SCHULTZE GETS THE BLUES (Michael Schorr, 2003)
A retired German salt miner becomes obsessed with zydeco in the deadpan comedy SCHULTZE GETS THE BLUES. Schultze spends his empty days sitting at the pub with his fellow retirees and playing the accordion. One night he comes across the sounds of the swamp on the radio. The melody infects him like a virus, and soon he’s trading in oompah music for something Cajun.
Like the films of Jim Jarmusch and Aki Kaurismäki, SCHULTZE GETS THE BLUES uses dry humor to extract laughs out of mundane situations. Writer-director Michael Schorr shows music’s transporting power by using it to enliven a film that otherwise beats with a slow pulse. Schultze’s obsession with zydeco leads him on a journey to New Braunfels, Texas and the bayou. His quest down the river is, in a sense, as fanatical as the search for El Dorado in AGUIRRE: THE WRATH OF GOD, minus the full-blown lunacy. SCHULTZE GETS THE BLUES also touches upon the appeal of different cultures and how this exploration keeps life interesting. Here’s a round German accordion player who finds new meaning through zydeco, yet the America Schultze sees is in the midst of celebrating German heritage and music. SCHULTZE GETS THE BLUES has an inexpressive surface, but beneath it is a warm, funny story about a life renewed.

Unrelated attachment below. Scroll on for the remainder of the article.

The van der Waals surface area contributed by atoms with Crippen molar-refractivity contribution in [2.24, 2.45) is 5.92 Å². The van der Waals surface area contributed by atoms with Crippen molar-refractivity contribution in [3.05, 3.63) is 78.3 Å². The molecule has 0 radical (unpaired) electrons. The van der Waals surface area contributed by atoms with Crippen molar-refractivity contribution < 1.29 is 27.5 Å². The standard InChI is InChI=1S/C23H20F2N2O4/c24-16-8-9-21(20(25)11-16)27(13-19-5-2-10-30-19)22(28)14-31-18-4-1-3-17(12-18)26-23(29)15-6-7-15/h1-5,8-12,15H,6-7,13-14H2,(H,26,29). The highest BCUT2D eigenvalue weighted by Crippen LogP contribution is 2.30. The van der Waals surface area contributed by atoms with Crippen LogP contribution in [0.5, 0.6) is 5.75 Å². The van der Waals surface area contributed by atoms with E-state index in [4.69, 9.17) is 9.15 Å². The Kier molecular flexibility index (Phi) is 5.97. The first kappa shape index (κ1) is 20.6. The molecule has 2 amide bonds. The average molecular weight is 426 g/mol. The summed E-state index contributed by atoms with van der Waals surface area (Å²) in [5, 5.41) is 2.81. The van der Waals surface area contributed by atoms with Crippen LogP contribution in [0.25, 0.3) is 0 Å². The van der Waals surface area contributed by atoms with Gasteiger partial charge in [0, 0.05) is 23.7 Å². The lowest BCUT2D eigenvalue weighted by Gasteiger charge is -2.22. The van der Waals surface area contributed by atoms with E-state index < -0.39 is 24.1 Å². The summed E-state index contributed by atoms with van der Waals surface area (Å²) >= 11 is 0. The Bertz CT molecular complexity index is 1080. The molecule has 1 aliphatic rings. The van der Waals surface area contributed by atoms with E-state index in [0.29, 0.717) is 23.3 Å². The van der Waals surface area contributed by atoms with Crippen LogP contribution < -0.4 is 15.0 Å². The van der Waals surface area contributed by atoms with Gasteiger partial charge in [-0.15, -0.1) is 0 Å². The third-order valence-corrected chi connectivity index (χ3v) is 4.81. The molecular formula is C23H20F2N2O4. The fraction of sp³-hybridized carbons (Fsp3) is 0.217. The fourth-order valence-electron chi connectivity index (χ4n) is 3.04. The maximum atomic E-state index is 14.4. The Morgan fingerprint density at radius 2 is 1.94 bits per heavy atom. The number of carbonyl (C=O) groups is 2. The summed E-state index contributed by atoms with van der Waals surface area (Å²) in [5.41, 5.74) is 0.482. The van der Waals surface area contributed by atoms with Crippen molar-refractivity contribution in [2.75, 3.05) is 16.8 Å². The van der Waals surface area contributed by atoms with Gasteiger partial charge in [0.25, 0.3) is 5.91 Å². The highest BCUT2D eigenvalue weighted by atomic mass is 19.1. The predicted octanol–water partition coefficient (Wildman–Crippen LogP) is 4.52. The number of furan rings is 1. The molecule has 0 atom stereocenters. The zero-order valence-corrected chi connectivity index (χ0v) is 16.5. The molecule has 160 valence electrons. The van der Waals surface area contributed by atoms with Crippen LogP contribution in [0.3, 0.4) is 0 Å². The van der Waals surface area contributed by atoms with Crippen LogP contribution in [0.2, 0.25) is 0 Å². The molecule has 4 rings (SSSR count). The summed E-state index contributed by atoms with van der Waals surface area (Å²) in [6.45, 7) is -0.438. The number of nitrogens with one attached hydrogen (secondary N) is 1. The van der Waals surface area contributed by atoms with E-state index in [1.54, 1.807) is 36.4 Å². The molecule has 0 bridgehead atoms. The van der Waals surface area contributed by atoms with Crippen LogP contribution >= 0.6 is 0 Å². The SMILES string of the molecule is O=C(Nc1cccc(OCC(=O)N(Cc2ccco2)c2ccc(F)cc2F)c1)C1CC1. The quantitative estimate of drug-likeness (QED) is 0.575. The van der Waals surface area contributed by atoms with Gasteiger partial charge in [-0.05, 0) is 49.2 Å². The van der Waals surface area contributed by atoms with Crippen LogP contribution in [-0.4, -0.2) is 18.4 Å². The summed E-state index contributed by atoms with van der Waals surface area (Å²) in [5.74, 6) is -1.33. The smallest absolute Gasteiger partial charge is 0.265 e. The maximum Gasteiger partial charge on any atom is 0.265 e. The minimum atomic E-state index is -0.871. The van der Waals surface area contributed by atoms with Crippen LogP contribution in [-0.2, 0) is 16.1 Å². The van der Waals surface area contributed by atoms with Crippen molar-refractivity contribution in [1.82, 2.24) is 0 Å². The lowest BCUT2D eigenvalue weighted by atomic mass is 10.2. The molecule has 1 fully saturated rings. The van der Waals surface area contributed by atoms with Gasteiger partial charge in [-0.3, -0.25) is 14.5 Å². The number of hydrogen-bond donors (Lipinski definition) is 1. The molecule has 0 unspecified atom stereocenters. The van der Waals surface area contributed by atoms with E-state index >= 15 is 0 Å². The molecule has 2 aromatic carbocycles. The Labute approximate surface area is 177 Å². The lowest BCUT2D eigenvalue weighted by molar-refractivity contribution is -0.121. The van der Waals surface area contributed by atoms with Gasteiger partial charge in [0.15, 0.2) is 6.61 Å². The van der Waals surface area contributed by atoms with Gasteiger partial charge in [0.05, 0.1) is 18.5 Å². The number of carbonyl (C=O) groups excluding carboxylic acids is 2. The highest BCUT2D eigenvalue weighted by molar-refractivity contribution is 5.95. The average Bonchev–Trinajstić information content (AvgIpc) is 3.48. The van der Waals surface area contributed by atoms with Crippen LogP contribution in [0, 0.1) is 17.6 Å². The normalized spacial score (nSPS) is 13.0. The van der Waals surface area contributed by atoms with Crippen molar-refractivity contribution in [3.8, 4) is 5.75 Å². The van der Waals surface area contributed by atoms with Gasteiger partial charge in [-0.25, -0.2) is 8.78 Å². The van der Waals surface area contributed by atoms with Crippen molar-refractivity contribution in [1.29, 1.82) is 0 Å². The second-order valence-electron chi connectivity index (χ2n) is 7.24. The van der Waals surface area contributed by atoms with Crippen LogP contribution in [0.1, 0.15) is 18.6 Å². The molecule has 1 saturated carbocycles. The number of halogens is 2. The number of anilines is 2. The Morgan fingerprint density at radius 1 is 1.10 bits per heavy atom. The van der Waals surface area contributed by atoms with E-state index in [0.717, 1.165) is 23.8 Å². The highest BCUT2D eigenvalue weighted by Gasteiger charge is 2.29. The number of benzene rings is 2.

(Review first aired on the April 26, 2005 NOW PLAYING)